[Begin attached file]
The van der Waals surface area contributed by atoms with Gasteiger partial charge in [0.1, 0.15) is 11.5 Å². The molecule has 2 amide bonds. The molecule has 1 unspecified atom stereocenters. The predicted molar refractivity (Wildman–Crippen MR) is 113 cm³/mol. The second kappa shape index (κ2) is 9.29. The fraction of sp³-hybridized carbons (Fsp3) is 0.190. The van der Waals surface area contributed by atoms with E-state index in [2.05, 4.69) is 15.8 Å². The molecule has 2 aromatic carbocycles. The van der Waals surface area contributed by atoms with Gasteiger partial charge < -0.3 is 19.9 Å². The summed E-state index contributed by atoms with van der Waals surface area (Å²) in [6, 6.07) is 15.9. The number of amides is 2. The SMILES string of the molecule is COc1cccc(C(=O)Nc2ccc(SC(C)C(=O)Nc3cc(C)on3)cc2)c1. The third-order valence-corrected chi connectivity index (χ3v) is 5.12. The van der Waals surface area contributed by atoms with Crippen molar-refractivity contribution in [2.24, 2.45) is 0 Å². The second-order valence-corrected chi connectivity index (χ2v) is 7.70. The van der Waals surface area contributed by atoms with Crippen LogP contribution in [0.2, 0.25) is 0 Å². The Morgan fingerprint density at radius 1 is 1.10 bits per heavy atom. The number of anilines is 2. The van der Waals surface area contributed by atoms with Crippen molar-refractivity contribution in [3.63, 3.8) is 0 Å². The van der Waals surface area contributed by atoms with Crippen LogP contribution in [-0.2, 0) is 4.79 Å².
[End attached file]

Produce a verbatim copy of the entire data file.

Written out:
The van der Waals surface area contributed by atoms with Gasteiger partial charge in [0.1, 0.15) is 11.5 Å². The molecule has 2 amide bonds. The molecule has 1 unspecified atom stereocenters. The predicted molar refractivity (Wildman–Crippen MR) is 113 cm³/mol. The second kappa shape index (κ2) is 9.29. The fraction of sp³-hybridized carbons (Fsp3) is 0.190. The van der Waals surface area contributed by atoms with E-state index in [2.05, 4.69) is 15.8 Å². The molecule has 2 aromatic carbocycles. The van der Waals surface area contributed by atoms with Gasteiger partial charge < -0.3 is 19.9 Å². The summed E-state index contributed by atoms with van der Waals surface area (Å²) in [6, 6.07) is 15.9. The number of amides is 2. The SMILES string of the molecule is COc1cccc(C(=O)Nc2ccc(SC(C)C(=O)Nc3cc(C)on3)cc2)c1. The third-order valence-corrected chi connectivity index (χ3v) is 5.12. The van der Waals surface area contributed by atoms with Crippen molar-refractivity contribution in [2.24, 2.45) is 0 Å². The second-order valence-corrected chi connectivity index (χ2v) is 7.70. The van der Waals surface area contributed by atoms with Crippen LogP contribution in [0.2, 0.25) is 0 Å². The Morgan fingerprint density at radius 1 is 1.10 bits per heavy atom. The number of anilines is 2. The van der Waals surface area contributed by atoms with Crippen molar-refractivity contribution in [3.63, 3.8) is 0 Å². The van der Waals surface area contributed by atoms with Crippen LogP contribution in [-0.2, 0) is 4.79 Å².